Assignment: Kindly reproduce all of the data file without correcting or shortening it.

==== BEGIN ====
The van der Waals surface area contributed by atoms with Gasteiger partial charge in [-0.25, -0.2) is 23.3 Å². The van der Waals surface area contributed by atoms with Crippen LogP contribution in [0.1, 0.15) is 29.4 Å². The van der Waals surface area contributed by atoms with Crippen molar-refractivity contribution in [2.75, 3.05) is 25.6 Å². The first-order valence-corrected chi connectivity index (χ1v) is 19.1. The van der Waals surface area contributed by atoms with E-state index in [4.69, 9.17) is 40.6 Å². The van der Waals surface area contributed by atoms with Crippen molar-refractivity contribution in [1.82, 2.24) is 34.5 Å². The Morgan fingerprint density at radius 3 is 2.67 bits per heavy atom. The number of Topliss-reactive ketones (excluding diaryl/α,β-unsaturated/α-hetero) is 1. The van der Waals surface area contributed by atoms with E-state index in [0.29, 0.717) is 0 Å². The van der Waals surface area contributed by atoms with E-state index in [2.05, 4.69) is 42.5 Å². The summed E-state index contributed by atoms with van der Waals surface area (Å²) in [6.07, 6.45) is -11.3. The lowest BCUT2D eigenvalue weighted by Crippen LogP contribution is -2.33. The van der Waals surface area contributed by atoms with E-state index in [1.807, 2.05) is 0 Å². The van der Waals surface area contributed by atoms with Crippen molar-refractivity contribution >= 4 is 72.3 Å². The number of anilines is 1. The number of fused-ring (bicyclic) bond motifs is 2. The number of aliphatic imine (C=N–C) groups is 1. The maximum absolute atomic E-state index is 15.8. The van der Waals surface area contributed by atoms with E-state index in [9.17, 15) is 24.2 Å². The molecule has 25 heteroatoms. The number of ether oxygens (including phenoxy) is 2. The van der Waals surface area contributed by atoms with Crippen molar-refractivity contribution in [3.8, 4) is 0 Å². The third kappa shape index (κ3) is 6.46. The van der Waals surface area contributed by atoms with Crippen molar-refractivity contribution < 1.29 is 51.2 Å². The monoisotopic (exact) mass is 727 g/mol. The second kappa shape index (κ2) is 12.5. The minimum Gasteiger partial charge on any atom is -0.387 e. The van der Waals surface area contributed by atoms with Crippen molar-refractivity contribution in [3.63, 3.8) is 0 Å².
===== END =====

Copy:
The van der Waals surface area contributed by atoms with Gasteiger partial charge in [-0.25, -0.2) is 23.3 Å². The van der Waals surface area contributed by atoms with Crippen LogP contribution in [0.1, 0.15) is 29.4 Å². The van der Waals surface area contributed by atoms with Crippen molar-refractivity contribution in [2.75, 3.05) is 25.6 Å². The first-order valence-corrected chi connectivity index (χ1v) is 19.1. The van der Waals surface area contributed by atoms with E-state index in [4.69, 9.17) is 40.6 Å². The van der Waals surface area contributed by atoms with Crippen molar-refractivity contribution in [1.82, 2.24) is 34.5 Å². The Morgan fingerprint density at radius 3 is 2.67 bits per heavy atom. The number of Topliss-reactive ketones (excluding diaryl/α,β-unsaturated/α-hetero) is 1. The van der Waals surface area contributed by atoms with E-state index in [0.29, 0.717) is 0 Å². The van der Waals surface area contributed by atoms with E-state index in [2.05, 4.69) is 42.5 Å². The summed E-state index contributed by atoms with van der Waals surface area (Å²) in [6.07, 6.45) is -11.3. The lowest BCUT2D eigenvalue weighted by Crippen LogP contribution is -2.33. The van der Waals surface area contributed by atoms with E-state index in [1.807, 2.05) is 0 Å². The van der Waals surface area contributed by atoms with Crippen molar-refractivity contribution >= 4 is 72.3 Å². The number of anilines is 1. The number of fused-ring (bicyclic) bond motifs is 2. The number of aliphatic imine (C=N–C) groups is 1. The maximum absolute atomic E-state index is 15.8. The van der Waals surface area contributed by atoms with E-state index in [9.17, 15) is 24.2 Å². The molecule has 25 heteroatoms. The number of ether oxygens (including phenoxy) is 2. The van der Waals surface area contributed by atoms with Crippen molar-refractivity contribution in [3.8, 4) is 0 Å². The third kappa shape index (κ3) is 6.46. The van der Waals surface area contributed by atoms with Crippen molar-refractivity contribution < 1.29 is 51.2 Å². The monoisotopic (exact) mass is 727 g/mol. The second kappa shape index (κ2) is 12.5. The minimum Gasteiger partial charge on any atom is -0.387 e. The van der Waals surface area contributed by atoms with Crippen molar-refractivity contribution in [3.63, 3.8) is 0 Å².